Now that I’m not spending all of my time playing WoW, I am amazed by how much time I have to do the other things I love.  I am working on improving my health. I am getting ready for the gastric by-pass surgery.  I am writing more.  Blogging more.  And I have started taking care of other things in my life that I was struggling with.

I have to admit though, I really do miss gaming.  I was surprised to discover this myself.  Recently, I read a news article about the game.  Someone was able to hack into the game and do mass killings, killing off nearly the entire world population in minutes.  I watched several videos on youtube watching an entire city of characters just drop dead.  I was cracking up.

Watching those videos though made me realize how much I do miss the game.  I actually thought about reactivating my account.  The thought scared me and I immediately shut down my web browser, closed my laptop, and walked away.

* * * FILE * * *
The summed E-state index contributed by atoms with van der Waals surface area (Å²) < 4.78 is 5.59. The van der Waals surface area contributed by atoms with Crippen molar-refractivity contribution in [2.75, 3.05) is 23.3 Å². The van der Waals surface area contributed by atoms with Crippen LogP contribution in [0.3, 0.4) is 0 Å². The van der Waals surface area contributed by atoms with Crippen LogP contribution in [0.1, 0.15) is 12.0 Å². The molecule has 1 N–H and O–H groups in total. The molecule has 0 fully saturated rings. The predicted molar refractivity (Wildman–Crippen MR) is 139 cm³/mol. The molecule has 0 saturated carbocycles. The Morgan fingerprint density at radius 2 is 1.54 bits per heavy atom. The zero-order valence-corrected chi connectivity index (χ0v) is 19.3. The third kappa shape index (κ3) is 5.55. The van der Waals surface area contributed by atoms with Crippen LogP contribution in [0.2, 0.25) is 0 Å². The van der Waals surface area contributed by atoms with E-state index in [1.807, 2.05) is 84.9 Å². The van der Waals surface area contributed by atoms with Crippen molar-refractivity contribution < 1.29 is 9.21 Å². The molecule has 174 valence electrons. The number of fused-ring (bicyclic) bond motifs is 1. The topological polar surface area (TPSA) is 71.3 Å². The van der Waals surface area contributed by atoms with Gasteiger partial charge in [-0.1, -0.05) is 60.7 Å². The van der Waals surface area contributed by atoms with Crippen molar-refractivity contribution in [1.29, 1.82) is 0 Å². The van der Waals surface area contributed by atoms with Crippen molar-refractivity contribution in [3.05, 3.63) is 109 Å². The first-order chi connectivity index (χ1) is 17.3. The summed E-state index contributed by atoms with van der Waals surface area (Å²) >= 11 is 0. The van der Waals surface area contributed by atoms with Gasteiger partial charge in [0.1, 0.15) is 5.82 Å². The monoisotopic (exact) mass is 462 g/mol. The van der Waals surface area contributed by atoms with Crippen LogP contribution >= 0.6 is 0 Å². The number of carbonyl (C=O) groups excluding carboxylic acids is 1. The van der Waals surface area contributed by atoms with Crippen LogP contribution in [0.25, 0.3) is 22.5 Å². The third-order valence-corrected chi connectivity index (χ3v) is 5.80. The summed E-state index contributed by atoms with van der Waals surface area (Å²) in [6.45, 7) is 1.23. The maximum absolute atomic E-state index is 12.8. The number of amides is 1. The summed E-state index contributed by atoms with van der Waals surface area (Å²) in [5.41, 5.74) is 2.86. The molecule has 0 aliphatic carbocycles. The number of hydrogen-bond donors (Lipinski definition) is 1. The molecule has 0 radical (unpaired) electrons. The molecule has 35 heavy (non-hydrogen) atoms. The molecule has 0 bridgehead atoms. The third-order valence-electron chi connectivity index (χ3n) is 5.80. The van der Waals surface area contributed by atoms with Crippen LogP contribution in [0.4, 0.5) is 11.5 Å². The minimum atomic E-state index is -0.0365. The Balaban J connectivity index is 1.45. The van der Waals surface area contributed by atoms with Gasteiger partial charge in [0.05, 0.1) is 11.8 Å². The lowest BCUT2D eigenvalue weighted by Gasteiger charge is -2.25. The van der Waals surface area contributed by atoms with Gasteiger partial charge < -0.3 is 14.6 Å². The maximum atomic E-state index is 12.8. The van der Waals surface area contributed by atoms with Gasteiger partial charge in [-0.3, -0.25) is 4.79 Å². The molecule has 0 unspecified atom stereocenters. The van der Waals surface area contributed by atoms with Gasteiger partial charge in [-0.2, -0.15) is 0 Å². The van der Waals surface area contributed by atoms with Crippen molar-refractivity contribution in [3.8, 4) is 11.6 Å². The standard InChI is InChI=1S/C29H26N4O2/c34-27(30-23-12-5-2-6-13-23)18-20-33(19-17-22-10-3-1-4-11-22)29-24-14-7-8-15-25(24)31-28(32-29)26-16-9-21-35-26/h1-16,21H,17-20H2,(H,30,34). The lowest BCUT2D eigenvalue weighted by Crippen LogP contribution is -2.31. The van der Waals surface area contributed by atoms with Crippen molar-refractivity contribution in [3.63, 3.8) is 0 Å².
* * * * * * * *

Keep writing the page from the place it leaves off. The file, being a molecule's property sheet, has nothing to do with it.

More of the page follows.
I have not reactivated my account.  I really do not want to go back to the way I was.  I want to continue to take care of my health and my weight.  I do not want to escape my life or my problems.  Maybe sometime in the future, after I’ve lost weight, fixed some of the other problems I have there will be a place in my life for video games.  Maybe not.  What I do know right now is that as long as I feel that need to fill the emptiness inside with some kind of addiction, whether it is food or games, I cannot invite WoW back into my life.

All of the images included in this post are characters that I created and  played during my time in WoW.

 

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One response to “Speaking of Addiction…Confessions From A Gamer Girl

  1. Pingback: Conquering The Fear | The Skinny Girl Inside